Again, pressing the Info button cycles through the available display modes. This display shows the minimum amount of information, only overlaying the focus area, and the crop markers when the movie aspect ratio doesn't match the current still aspect ratio.

Of course, the framing guide overlay is also available in Tripod mode... is the virtual horizon display.

When the OK button is pressed, the D3S enters Exposure Preview mode where exposure is more accurately reflected, and an exposure meter is displayed along the right-hand side.

A live luminance histogram is available (the other screens are still available) while Exposure Preview is enabled. Its position is fixed, and it's not translucent like the virtual horizon or metering scale.

Nikon's second Live View autofocus option is Tripod mode. In this mode, the camera performs contrast-detect autofocus, just like any point & shoot digicam. That is, it simply reads data off the CMOS image sensor and evaluates how abruptly light to dark (or dark to light) transitions happen on the image plane. Autofocus is performed only by pressing the AF-ON button in this mode; half-pressing the shutter release does nothing, and full depressing it will not attempt to refocus before capture. Contrast-detect AF isn't nearly as fast as phase-detect (this is why the shutter response of most digicams is so much slower than that of most DSLRs), but the camera can focus without interrupting the Live View display (and without all the mirror flipping noise). As an added benefit, because it's working with data coming from the main image sensor, you can move the AF point anywhere you want within the frame area, right out to the extreme edges. You're also guaranteed that the selected focus area will be in focus if the camera is able to find focus: Because the focus determination is made with data from the main image sensor, there's no possibility of front- or back-focus, as could be encountered with conventional phase-detect AF systems.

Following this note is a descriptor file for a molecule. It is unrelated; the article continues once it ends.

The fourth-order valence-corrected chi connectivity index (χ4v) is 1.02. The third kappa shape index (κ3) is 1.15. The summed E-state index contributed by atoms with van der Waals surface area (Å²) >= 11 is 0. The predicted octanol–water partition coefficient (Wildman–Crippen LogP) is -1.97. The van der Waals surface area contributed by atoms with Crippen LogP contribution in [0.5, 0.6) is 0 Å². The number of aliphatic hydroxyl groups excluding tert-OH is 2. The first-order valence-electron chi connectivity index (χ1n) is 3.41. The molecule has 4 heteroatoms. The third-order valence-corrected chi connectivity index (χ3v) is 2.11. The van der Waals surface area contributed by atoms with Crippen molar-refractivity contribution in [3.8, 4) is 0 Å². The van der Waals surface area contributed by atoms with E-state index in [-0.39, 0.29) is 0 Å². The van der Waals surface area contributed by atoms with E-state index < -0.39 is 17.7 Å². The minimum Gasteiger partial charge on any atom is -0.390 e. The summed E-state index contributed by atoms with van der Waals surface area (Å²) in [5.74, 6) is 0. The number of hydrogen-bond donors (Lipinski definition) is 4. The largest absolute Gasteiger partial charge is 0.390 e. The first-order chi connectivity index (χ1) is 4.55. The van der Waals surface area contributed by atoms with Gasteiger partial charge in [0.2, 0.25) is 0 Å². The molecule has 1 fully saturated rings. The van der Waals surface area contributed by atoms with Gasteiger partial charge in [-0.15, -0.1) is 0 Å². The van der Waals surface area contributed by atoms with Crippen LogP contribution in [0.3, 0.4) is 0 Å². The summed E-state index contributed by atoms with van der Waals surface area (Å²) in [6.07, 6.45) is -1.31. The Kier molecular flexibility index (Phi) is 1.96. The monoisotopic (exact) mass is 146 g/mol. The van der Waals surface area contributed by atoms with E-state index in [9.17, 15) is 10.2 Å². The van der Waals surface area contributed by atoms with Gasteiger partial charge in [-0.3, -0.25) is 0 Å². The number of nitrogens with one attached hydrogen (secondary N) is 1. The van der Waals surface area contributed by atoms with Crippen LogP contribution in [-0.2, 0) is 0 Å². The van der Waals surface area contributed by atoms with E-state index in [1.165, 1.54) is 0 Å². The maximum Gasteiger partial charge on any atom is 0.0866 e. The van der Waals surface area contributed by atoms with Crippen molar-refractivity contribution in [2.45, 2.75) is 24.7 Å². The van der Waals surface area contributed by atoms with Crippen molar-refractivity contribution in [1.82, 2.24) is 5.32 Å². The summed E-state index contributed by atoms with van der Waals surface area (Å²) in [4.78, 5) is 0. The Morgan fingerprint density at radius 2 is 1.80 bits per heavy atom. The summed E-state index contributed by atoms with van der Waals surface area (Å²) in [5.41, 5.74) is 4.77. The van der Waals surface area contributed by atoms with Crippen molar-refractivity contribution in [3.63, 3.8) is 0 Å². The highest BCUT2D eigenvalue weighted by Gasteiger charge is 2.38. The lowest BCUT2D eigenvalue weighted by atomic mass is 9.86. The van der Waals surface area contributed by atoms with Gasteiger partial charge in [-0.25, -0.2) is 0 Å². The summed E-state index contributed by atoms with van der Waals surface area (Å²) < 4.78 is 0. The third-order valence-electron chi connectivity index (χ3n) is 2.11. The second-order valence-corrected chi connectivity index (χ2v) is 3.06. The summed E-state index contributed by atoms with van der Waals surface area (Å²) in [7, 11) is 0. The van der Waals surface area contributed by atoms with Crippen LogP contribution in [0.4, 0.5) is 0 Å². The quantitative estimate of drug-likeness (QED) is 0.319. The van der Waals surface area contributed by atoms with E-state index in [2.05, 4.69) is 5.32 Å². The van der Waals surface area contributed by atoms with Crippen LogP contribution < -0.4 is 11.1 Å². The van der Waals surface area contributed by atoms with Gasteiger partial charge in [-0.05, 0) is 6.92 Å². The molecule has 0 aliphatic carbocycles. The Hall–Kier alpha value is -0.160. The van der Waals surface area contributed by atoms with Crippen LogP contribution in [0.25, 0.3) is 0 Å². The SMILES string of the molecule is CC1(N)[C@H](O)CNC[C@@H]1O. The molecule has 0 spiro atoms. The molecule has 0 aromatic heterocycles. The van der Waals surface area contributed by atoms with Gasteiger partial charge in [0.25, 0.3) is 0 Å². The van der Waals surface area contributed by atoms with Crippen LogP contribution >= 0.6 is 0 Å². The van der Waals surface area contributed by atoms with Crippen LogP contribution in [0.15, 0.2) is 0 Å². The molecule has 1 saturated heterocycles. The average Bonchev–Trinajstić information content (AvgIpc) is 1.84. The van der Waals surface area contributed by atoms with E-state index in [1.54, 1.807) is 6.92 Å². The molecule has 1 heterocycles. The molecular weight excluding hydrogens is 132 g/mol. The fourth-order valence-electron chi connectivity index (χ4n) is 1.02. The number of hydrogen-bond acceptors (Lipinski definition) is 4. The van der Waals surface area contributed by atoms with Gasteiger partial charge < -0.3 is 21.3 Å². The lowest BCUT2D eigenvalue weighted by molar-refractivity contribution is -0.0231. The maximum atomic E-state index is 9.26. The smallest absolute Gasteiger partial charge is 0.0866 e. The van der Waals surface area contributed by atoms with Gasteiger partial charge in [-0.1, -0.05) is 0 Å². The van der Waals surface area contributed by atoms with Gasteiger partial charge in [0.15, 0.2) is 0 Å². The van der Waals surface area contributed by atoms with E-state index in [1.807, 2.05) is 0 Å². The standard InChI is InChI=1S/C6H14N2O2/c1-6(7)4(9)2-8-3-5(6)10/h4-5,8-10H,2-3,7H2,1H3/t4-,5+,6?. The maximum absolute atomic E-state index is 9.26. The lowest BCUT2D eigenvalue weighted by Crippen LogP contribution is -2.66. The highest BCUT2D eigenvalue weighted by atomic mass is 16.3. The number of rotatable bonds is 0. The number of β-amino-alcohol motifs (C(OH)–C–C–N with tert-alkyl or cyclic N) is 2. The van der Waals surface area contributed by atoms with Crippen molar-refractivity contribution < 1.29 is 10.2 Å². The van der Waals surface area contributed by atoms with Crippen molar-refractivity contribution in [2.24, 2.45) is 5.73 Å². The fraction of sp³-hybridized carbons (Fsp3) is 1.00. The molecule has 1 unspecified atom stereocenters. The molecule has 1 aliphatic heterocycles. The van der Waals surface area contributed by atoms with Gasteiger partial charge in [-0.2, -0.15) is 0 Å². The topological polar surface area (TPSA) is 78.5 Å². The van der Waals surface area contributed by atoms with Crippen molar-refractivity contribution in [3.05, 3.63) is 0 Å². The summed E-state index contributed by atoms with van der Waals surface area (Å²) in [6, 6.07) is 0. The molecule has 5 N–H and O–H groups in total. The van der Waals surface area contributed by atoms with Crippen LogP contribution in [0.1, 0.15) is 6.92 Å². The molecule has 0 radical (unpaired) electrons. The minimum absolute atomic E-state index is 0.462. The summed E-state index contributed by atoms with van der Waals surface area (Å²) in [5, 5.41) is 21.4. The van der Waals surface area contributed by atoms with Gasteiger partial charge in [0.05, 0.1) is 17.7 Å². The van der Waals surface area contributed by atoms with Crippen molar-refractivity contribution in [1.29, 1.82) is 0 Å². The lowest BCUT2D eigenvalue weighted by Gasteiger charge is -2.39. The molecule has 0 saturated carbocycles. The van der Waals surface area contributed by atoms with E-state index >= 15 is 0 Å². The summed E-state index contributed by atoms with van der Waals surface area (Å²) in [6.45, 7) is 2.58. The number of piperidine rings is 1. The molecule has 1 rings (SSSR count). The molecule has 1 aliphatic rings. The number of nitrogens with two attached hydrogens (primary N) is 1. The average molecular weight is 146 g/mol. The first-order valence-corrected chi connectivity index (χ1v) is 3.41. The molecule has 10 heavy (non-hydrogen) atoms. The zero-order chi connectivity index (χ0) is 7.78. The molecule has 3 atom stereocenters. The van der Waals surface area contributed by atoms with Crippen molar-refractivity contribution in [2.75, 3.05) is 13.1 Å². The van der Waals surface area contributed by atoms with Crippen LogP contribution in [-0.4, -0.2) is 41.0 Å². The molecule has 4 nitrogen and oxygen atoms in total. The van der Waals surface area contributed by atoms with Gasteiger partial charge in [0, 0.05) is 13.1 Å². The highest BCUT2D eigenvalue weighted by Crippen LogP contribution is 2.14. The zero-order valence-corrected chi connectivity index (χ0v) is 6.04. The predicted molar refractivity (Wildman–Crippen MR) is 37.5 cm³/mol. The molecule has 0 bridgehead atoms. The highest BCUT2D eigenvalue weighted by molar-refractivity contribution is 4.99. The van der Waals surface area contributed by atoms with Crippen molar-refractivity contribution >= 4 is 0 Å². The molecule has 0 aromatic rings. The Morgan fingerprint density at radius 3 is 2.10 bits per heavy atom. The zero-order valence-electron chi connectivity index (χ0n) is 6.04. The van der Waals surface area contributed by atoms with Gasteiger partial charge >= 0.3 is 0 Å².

In Tripod mode, you can move the AF point around the entire screen in small increments. When autofocus is achieved, the focus frame turns green. If autofocus failed, the focus frame blinks red.

Of course there's no such thing as a free lunch, and Tripod mode's potential disadvantage is made clear by Nikon's choice of name. The company has consistently emphasized that this mode is only for use with stationary subjects, and with the camera mounted on a tripod. Depending on the circumstances, Live View Tripod mode can stretch shutter lag to as long as several seconds, depending on the lens in use and how far the starting point is from the final focus distance. With a moving subject (or a handheld camera), it's quite likely that the contrast detection AF simply wouldn't be able to keep up with the motion, and would be left hunting, unable to achieve a focus lock.

You can also use the zoom button and command dial on the back of the camera to magnify around the focus area up to 13x for critical focus, and you can focus (manual or autofocus) while magnified.